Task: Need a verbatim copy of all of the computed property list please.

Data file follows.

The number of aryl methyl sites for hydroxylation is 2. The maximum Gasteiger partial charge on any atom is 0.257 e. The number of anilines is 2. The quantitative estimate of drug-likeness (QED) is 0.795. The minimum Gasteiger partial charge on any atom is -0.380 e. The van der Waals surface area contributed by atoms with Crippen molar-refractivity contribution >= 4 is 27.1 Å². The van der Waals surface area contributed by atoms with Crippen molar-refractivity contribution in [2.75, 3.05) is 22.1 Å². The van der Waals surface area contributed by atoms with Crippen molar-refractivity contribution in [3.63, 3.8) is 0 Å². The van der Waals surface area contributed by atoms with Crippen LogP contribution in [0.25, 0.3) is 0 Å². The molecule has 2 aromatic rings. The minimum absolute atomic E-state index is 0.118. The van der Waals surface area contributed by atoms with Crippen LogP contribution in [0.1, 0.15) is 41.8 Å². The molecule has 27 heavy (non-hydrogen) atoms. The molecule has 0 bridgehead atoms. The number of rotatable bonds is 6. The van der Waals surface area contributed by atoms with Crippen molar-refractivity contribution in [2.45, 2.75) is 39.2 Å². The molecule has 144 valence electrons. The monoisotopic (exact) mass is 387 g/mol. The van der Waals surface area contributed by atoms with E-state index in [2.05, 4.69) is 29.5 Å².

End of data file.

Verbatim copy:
The number of aryl methyl sites for hydroxylation is 2. The maximum Gasteiger partial charge on any atom is 0.257 e. The number of anilines is 2. The quantitative estimate of drug-likeness (QED) is 0.795. The minimum Gasteiger partial charge on any atom is -0.380 e. The van der Waals surface area contributed by atoms with Crippen molar-refractivity contribution >= 4 is 27.1 Å². The van der Waals surface area contributed by atoms with Crippen molar-refractivity contribution in [2.75, 3.05) is 22.1 Å². The van der Waals surface area contributed by atoms with Crippen molar-refractivity contribution in [3.63, 3.8) is 0 Å². The van der Waals surface area contributed by atoms with Crippen LogP contribution in [0.25, 0.3) is 0 Å². The molecule has 2 aromatic rings. The minimum absolute atomic E-state index is 0.118. The van der Waals surface area contributed by atoms with Crippen LogP contribution in [0.1, 0.15) is 41.8 Å². The molecule has 27 heavy (non-hydrogen) atoms. The molecule has 0 bridgehead atoms. The number of rotatable bonds is 6. The van der Waals surface area contributed by atoms with Crippen molar-refractivity contribution in [2.45, 2.75) is 39.2 Å². The molecule has 144 valence electrons. The monoisotopic (exact) mass is 387 g/mol. The van der Waals surface area contributed by atoms with E-state index in [2.05, 4.69) is 29.5 Å².